Wednesday, December 25, 2019

Merry Christmas from 1968 and Apollo 8 (2019 edition)


Christmas morning of 2017 I visited American Digest because I knew Gerard would have several good posts about Christmas and the entire Christmas season, and Lo and Behold he had the same exact Christmas Eve Apollo 8 video that our pastor played for us during church services on Christmas Eve.

Our pastor's message was that even though the year 1968 was so divisive, violent, and chaotic, the Apollo 8 mission at Christmas united the country, and the world, and “saved” 1968.

Hard to argue with that, and in any case I won’t try, because I loved Christmas Eve 1968. It is probably my warmest Christmas memory.

I was nine years old, and everything that happens when you're nine years old remains very vivid forever, so that's part of it. But that Apollo 8 mission at Christmas time, when mankind launched a space mission to orbit the moon -- and then come back safely -- was absolutely riveting. It's hard to imagine today how amazing this was back in 1968.

It made Christmas 1968 even more amazing and filled with wonder than it already is every other year. 

Have a great Christmas, all!

Saturday, November 09, 2019

Books That Can Change Your Life: “The Road Less Traveled” by M. Scott Peck

Yesterday I had good cause to look up M. Scott Peck, the author of one of the most important (and best) books of the last 50 years: “The Road Less Traveled”.

This part straight from the M. Scott Peck Wikipedia page is very relevant to someone who is very, very close to me. Right now.

Discipline

In The Road Less Traveled, Peck talked of the importance of discipline. He described four aspects of discipline:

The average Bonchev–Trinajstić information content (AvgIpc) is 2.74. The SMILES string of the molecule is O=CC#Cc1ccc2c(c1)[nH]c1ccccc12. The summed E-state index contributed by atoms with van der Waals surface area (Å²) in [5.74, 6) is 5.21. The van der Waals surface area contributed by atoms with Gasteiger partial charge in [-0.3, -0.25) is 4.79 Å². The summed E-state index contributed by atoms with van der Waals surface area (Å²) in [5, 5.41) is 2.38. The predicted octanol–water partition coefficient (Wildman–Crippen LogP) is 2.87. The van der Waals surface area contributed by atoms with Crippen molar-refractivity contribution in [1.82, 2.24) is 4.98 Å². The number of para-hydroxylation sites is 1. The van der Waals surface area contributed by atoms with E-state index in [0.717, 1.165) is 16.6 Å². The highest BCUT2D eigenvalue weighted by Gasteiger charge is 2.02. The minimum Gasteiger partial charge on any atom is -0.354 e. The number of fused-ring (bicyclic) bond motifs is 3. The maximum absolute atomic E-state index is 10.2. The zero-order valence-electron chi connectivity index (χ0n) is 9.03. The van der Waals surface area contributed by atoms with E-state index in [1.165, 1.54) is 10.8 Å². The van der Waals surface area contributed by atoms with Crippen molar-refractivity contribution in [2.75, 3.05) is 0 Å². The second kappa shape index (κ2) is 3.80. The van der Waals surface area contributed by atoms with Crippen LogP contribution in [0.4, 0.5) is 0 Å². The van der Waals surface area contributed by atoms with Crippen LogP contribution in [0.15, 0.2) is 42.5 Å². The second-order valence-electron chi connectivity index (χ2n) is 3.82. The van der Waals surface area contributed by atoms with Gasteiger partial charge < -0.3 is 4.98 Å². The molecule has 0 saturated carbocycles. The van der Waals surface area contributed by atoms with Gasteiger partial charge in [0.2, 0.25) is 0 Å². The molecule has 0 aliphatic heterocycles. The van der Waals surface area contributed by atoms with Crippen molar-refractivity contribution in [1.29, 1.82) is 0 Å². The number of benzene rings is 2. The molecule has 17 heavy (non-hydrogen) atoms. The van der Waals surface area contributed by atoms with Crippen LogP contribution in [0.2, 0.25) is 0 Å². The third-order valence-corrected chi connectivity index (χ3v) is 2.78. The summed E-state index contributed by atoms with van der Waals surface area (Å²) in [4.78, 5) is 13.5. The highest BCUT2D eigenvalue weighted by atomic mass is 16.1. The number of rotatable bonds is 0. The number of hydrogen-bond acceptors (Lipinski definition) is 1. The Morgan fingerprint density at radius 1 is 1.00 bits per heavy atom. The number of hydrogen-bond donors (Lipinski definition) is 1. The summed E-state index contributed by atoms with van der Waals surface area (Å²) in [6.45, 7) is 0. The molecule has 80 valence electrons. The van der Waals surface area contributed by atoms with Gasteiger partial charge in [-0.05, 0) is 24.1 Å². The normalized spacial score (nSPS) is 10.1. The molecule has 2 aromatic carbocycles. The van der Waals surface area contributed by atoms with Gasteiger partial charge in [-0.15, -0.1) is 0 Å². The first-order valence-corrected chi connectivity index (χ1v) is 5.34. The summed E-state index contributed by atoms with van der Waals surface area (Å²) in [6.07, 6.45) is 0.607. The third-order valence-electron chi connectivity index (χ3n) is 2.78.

1. Delaying gratification: Sacrificing present comfort for future gains.
  2. Acceptance of responsibility: Accepting responsibility for ones own decisions.
  3. Dedication to truth: Honesty, both in word and deed.
  4. Balancing: Handling conflicting requirements. Scott Peck talks of an important skill to prioritize between different requirements — bracketing.
Peck’s book begins with the profound truth that “Life is difficult”. We must attest to the fact that life was never meant to be easy, and that it is nothing but a battlefield of problems. We can either moan about them or solve them. It is here that the vital role of discipline assumes significance.

Peck defines discipline as the basic set of tools we require to solve life’s problems. These tools are delaying gratification, assuming responsibility, dedication to the truth, and balancing. These are techniques of suffering, means by which we experience the pain of problems in such a way as to work through them and solve them successfully, learning and growing in the process. Most of us do not want to wrestle with our problems because of the pain involved. Yet, it is only in grappling with our problems that life has its meaning.

The book has the potential to change your life —  the way you look at your own life, and the lives of others, and the choices that we all make, and the rationalizations we tell ourselves and others — if you let it.

We all encounter trouble in our lives, somewhere along the way. I know I have, multiple times. There have been times when I felt like I was hanging on by just a thread. 

Everybody fights demons of one kind or another, at one age or another. Struggle is a part of life. Like it says above, “Life is difficult”. 

But the one thing that shines through all of that is the power of attitude. 

And I didn’t fully understand this as a young person, or even a thirty-something married man with kids. It seems too trite and obvious.